CC Capsule: 1979 Jeep CJ-7 – Dads Can Dream


“It’s in rough shape,” my mechanic said when I asked about the old Jeep with a for-sale sign in the window. I’d just paid him for an oil change.

“It’s OK,” I said. “I don’t want to buy it, I just want to photograph it.”

But I have to admit, I did dream a little about rolling over some rough terrain in it, top off, wind in my hair.


That’s the allure of an old Jeep, isn’t it? I mean, the newer Jeeps are probably plenty capable. And I gather that Chrysler figured out how to make these things ride a lot less harshly, making new ones better choices as daily drivers. But these AMC Jeeps? Rough beasts the lot. It was part of their charm.


I had a boss 20 years ago who bought one. His teenaged sons immediately crowned him Coolest Dad Ever and extracted promises from him that he would keep it well past the time they got their driver’s licenses. But one winter morning as the boss drove to work he had, shall we say, a defining moment in his Jeep. “It had snowed, and the road was a little slick. I was tooling along down this back road and I looked down at something for just a fraction of a second. When I looked up, I was watching the scenery pass by out my windshield – the Jeep had turned 90 degrees sideways. There was nothing I could do, so I decided to enjoy the ride while it lasted, which it did for what seemed like a mile. Then it started to slide off the road and into the snow, where the tires got a little traction and I was able to get it going the right way on the road again.”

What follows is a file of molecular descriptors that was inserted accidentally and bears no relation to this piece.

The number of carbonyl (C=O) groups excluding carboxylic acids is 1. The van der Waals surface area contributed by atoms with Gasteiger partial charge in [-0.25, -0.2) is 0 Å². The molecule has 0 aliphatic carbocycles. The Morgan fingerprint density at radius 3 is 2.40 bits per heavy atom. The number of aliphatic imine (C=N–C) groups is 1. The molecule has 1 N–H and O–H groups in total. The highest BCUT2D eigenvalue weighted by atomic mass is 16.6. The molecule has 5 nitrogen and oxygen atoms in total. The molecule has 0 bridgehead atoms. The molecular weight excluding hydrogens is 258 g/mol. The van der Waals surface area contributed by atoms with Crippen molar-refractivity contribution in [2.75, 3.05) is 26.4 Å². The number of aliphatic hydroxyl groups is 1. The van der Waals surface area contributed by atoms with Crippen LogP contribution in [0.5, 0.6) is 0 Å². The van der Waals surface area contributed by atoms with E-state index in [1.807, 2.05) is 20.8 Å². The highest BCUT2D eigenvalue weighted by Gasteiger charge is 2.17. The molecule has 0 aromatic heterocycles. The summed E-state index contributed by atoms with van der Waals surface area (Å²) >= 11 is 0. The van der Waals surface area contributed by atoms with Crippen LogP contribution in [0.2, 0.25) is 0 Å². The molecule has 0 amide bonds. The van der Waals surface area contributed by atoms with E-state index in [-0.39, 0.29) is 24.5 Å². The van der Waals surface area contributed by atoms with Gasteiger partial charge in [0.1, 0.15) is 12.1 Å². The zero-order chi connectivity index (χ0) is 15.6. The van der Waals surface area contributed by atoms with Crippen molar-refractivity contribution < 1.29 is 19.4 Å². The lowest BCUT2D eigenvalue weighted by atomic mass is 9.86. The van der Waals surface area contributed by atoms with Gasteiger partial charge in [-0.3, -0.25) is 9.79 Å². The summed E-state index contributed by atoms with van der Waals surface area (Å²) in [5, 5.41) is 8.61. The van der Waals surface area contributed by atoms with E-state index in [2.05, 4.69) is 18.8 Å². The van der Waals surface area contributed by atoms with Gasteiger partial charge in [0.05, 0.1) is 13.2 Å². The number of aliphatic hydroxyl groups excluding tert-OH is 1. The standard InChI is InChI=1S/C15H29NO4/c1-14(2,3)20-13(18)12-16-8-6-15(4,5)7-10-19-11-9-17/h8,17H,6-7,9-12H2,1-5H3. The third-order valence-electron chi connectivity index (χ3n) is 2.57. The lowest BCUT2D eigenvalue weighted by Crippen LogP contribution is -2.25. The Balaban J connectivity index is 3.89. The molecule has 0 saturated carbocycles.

We didn’t see him in the Jeep very much after that. I thought it might reappear when spring rolled around, but instead he rolled into the parking lot in the boring gray LeSabre previously driven by the company owner. I asked about the Jeep. “After that one day last winter, I realized that there’s no way I want my boys driving it. I sold it so I could buy the LeSabre.”

My mechanic said, “This thing is a lot of fun on a sunny day.” My mind filled with delightful imagery. But then I thought of my 16-year-old son and contemplated my former boss’s wisdom. I got back into my boring gray Focus and drove home.